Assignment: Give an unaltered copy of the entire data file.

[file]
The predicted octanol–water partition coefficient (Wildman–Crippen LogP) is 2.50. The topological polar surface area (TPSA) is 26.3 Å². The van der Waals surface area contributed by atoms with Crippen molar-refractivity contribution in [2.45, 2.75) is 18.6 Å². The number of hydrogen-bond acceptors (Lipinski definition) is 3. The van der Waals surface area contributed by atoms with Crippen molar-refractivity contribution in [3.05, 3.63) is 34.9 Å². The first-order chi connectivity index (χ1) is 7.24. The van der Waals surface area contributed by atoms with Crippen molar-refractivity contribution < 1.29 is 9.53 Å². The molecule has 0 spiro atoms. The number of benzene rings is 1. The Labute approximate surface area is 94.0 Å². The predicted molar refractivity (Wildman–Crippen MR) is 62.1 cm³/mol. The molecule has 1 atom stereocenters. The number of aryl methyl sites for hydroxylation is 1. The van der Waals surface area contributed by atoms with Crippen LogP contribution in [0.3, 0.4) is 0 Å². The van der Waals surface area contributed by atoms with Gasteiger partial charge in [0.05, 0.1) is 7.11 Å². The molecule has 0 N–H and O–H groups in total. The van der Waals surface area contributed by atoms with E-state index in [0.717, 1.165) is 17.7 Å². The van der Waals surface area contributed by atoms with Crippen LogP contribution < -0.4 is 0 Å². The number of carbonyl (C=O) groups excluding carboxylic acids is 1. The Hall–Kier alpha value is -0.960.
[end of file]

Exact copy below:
The predicted octanol–water partition coefficient (Wildman–Crippen LogP) is 2.50. The topological polar surface area (TPSA) is 26.3 Å². The van der Waals surface area contributed by atoms with Crippen molar-refractivity contribution in [2.45, 2.75) is 18.6 Å². The number of hydrogen-bond acceptors (Lipinski definition) is 3. The van der Waals surface area contributed by atoms with Crippen molar-refractivity contribution in [3.05, 3.63) is 34.9 Å². The first-order chi connectivity index (χ1) is 7.24. The van der Waals surface area contributed by atoms with Crippen molar-refractivity contribution < 1.29 is 9.53 Å². The molecule has 0 spiro atoms. The number of benzene rings is 1. The Labute approximate surface area is 94.0 Å². The predicted molar refractivity (Wildman–Crippen MR) is 62.1 cm³/mol. The molecule has 1 atom stereocenters. The number of aryl methyl sites for hydroxylation is 1. The van der Waals surface area contributed by atoms with Crippen LogP contribution in [0.3, 0.4) is 0 Å². The van der Waals surface area contributed by atoms with Gasteiger partial charge in [0.05, 0.1) is 7.11 Å². The molecule has 0 N–H and O–H groups in total. The van der Waals surface area contributed by atoms with E-state index in [0.717, 1.165) is 17.7 Å². The van der Waals surface area contributed by atoms with Crippen LogP contribution < -0.4 is 0 Å². The number of carbonyl (C=O) groups excluding carboxylic acids is 1. The Hall–Kier alpha value is -0.960.